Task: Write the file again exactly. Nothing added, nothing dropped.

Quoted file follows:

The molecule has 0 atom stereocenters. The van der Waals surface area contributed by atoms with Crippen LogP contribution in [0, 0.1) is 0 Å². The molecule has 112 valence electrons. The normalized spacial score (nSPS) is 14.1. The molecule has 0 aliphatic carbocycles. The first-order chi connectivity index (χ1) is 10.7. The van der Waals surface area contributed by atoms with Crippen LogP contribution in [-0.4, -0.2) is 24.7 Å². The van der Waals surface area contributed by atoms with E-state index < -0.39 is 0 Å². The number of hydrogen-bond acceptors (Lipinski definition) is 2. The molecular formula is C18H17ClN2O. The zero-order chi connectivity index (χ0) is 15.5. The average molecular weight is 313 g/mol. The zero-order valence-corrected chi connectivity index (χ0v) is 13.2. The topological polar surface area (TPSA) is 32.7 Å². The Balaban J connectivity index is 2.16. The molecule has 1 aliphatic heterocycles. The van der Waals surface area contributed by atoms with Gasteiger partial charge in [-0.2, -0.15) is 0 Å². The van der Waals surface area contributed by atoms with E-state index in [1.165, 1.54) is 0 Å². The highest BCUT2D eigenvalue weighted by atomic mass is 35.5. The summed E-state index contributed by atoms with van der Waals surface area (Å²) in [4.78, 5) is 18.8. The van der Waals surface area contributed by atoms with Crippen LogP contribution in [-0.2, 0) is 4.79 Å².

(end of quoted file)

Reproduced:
The molecule has 0 atom stereocenters. The van der Waals surface area contributed by atoms with Crippen LogP contribution in [0, 0.1) is 0 Å². The molecule has 112 valence electrons. The normalized spacial score (nSPS) is 14.1. The molecule has 0 aliphatic carbocycles. The first-order chi connectivity index (χ1) is 10.7. The van der Waals surface area contributed by atoms with Crippen LogP contribution in [-0.4, -0.2) is 24.7 Å². The van der Waals surface area contributed by atoms with E-state index < -0.39 is 0 Å². The number of hydrogen-bond acceptors (Lipinski definition) is 2. The molecular formula is C18H17ClN2O. The zero-order chi connectivity index (χ0) is 15.5. The average molecular weight is 313 g/mol. The zero-order valence-corrected chi connectivity index (χ0v) is 13.2. The topological polar surface area (TPSA) is 32.7 Å². The Balaban J connectivity index is 2.16. The molecule has 1 aliphatic heterocycles. The van der Waals surface area contributed by atoms with Gasteiger partial charge in [-0.2, -0.15) is 0 Å². The van der Waals surface area contributed by atoms with E-state index in [1.165, 1.54) is 0 Å². The highest BCUT2D eigenvalue weighted by atomic mass is 35.5. The summed E-state index contributed by atoms with van der Waals surface area (Å²) in [4.78, 5) is 18.8. The van der Waals surface area contributed by atoms with Crippen LogP contribution in [-0.2, 0) is 4.79 Å².